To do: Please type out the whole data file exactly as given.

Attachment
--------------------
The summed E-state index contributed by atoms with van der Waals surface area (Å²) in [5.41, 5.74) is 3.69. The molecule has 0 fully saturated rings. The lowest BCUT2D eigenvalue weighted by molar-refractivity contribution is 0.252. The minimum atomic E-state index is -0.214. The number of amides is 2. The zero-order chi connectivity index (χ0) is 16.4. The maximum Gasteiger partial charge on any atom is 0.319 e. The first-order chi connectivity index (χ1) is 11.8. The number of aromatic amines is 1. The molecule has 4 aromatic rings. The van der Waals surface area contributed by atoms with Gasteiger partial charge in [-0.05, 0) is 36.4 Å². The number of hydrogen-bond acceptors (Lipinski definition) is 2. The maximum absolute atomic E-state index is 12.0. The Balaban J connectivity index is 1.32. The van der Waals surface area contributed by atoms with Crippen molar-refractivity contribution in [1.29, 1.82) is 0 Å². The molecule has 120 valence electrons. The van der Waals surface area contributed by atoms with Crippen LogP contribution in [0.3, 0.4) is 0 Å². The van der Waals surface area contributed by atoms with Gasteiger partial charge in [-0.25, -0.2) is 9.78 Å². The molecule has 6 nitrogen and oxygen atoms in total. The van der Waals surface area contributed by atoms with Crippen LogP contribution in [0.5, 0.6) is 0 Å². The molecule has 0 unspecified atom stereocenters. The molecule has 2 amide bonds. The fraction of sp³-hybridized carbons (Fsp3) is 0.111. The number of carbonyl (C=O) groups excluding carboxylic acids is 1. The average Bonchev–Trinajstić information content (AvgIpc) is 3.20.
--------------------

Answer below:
The summed E-state index contributed by atoms with van der Waals surface area (Å²) in [5.41, 5.74) is 3.69. The molecule has 0 fully saturated rings. The lowest BCUT2D eigenvalue weighted by molar-refractivity contribution is 0.252. The minimum atomic E-state index is -0.214. The number of amides is 2. The zero-order chi connectivity index (χ0) is 16.4. The maximum Gasteiger partial charge on any atom is 0.319 e. The first-order chi connectivity index (χ1) is 11.8. The number of aromatic amines is 1. The molecule has 4 aromatic rings. The van der Waals surface area contributed by atoms with Gasteiger partial charge in [-0.05, 0) is 36.4 Å². The number of hydrogen-bond acceptors (Lipinski definition) is 2. The maximum absolute atomic E-state index is 12.0. The Balaban J connectivity index is 1.32. The van der Waals surface area contributed by atoms with Crippen molar-refractivity contribution in [1.29, 1.82) is 0 Å². The molecule has 120 valence electrons. The van der Waals surface area contributed by atoms with Crippen LogP contribution in [0.3, 0.4) is 0 Å². The van der Waals surface area contributed by atoms with Gasteiger partial charge in [-0.25, -0.2) is 9.78 Å². The molecule has 6 nitrogen and oxygen atoms in total. The van der Waals surface area contributed by atoms with Crippen LogP contribution in [0.5, 0.6) is 0 Å². The molecule has 0 unspecified atom stereocenters. The molecule has 2 amide bonds. The fraction of sp³-hybridized carbons (Fsp3) is 0.111. The number of carbonyl (C=O) groups excluding carboxylic acids is 1. The average Bonchev–Trinajstić information content (AvgIpc) is 3.20.